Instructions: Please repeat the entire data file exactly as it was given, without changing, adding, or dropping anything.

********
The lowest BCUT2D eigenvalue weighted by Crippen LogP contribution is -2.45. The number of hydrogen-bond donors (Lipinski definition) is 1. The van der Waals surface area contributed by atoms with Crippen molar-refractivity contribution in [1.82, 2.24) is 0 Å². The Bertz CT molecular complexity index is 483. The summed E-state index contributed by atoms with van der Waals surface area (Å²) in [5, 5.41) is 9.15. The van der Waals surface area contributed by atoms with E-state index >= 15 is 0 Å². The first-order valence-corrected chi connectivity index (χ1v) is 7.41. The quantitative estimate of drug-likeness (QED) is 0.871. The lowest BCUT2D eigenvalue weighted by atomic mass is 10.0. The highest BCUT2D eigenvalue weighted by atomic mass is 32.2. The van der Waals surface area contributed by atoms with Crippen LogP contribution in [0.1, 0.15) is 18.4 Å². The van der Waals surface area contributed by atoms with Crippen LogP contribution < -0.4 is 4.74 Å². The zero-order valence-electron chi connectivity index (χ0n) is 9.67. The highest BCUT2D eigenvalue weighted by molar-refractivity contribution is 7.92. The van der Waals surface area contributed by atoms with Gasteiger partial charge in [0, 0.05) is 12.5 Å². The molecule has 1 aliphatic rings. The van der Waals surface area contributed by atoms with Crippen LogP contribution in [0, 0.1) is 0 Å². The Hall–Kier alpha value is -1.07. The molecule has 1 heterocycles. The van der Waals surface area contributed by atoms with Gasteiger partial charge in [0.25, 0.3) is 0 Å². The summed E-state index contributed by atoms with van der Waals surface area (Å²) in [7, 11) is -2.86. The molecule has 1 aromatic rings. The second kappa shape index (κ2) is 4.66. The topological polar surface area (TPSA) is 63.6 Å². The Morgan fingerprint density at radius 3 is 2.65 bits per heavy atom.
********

The lowest BCUT2D eigenvalue weighted by Crippen LogP contribution is -2.45. The number of hydrogen-bond donors (Lipinski definition) is 1. The van der Waals surface area contributed by atoms with Crippen molar-refractivity contribution in [1.82, 2.24) is 0 Å². The Bertz CT molecular complexity index is 483. The summed E-state index contributed by atoms with van der Waals surface area (Å²) in [5, 5.41) is 9.15. The van der Waals surface area contributed by atoms with E-state index >= 15 is 0 Å². The first-order valence-corrected chi connectivity index (χ1v) is 7.41. The quantitative estimate of drug-likeness (QED) is 0.871. The lowest BCUT2D eigenvalue weighted by atomic mass is 10.0. The highest BCUT2D eigenvalue weighted by atomic mass is 32.2. The van der Waals surface area contributed by atoms with Crippen LogP contribution in [0.1, 0.15) is 18.4 Å². The van der Waals surface area contributed by atoms with Crippen LogP contribution < -0.4 is 4.74 Å². The zero-order valence-electron chi connectivity index (χ0n) is 9.67. The highest BCUT2D eigenvalue weighted by molar-refractivity contribution is 7.92. The van der Waals surface area contributed by atoms with Gasteiger partial charge in [0, 0.05) is 12.5 Å². The molecule has 1 aliphatic rings. The van der Waals surface area contributed by atoms with Crippen LogP contribution in [0, 0.1) is 0 Å². The Hall–Kier alpha value is -1.07. The molecule has 1 heterocycles. The van der Waals surface area contributed by atoms with Gasteiger partial charge in [0.25, 0.3) is 0 Å². The summed E-state index contributed by atoms with van der Waals surface area (Å²) in [7, 11) is -2.86. The molecule has 1 aromatic rings. The second kappa shape index (κ2) is 4.66. The topological polar surface area (TPSA) is 63.6 Å². The Morgan fingerprint density at radius 3 is 2.65 bits per heavy atom.